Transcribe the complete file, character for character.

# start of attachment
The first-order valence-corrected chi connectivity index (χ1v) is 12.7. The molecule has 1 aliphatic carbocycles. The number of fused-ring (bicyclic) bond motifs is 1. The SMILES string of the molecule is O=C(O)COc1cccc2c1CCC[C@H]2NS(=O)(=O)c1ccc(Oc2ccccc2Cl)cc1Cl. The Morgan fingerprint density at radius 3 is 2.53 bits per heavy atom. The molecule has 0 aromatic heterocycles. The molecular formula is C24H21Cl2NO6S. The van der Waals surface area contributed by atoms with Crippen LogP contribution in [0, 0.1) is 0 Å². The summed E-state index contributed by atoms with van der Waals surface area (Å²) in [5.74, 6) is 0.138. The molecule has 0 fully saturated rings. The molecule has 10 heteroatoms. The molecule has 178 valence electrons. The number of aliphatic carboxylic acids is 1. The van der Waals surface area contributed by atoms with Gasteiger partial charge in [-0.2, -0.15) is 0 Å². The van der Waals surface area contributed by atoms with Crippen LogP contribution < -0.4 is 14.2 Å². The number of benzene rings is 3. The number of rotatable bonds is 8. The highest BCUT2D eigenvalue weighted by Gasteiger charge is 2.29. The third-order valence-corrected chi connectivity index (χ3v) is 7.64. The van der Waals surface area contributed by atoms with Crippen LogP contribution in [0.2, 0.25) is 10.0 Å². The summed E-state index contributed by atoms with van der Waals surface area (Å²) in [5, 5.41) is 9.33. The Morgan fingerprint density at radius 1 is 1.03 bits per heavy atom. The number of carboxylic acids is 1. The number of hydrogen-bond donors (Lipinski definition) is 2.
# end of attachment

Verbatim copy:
The first-order valence-corrected chi connectivity index (χ1v) is 12.7. The molecule has 1 aliphatic carbocycles. The number of fused-ring (bicyclic) bond motifs is 1. The SMILES string of the molecule is O=C(O)COc1cccc2c1CCC[C@H]2NS(=O)(=O)c1ccc(Oc2ccccc2Cl)cc1Cl. The Morgan fingerprint density at radius 3 is 2.53 bits per heavy atom. The molecule has 0 aromatic heterocycles. The molecular formula is C24H21Cl2NO6S. The van der Waals surface area contributed by atoms with Crippen LogP contribution in [0, 0.1) is 0 Å². The summed E-state index contributed by atoms with van der Waals surface area (Å²) in [5.74, 6) is 0.138. The molecule has 0 fully saturated rings. The molecule has 10 heteroatoms. The molecule has 178 valence electrons. The number of aliphatic carboxylic acids is 1. The van der Waals surface area contributed by atoms with Gasteiger partial charge in [-0.2, -0.15) is 0 Å². The van der Waals surface area contributed by atoms with Crippen LogP contribution < -0.4 is 14.2 Å². The number of benzene rings is 3. The number of rotatable bonds is 8. The highest BCUT2D eigenvalue weighted by Gasteiger charge is 2.29. The third-order valence-corrected chi connectivity index (χ3v) is 7.64. The van der Waals surface area contributed by atoms with Crippen LogP contribution in [0.2, 0.25) is 10.0 Å². The summed E-state index contributed by atoms with van der Waals surface area (Å²) in [5, 5.41) is 9.33. The Morgan fingerprint density at radius 1 is 1.03 bits per heavy atom. The number of carboxylic acids is 1. The number of hydrogen-bond donors (Lipinski definition) is 2.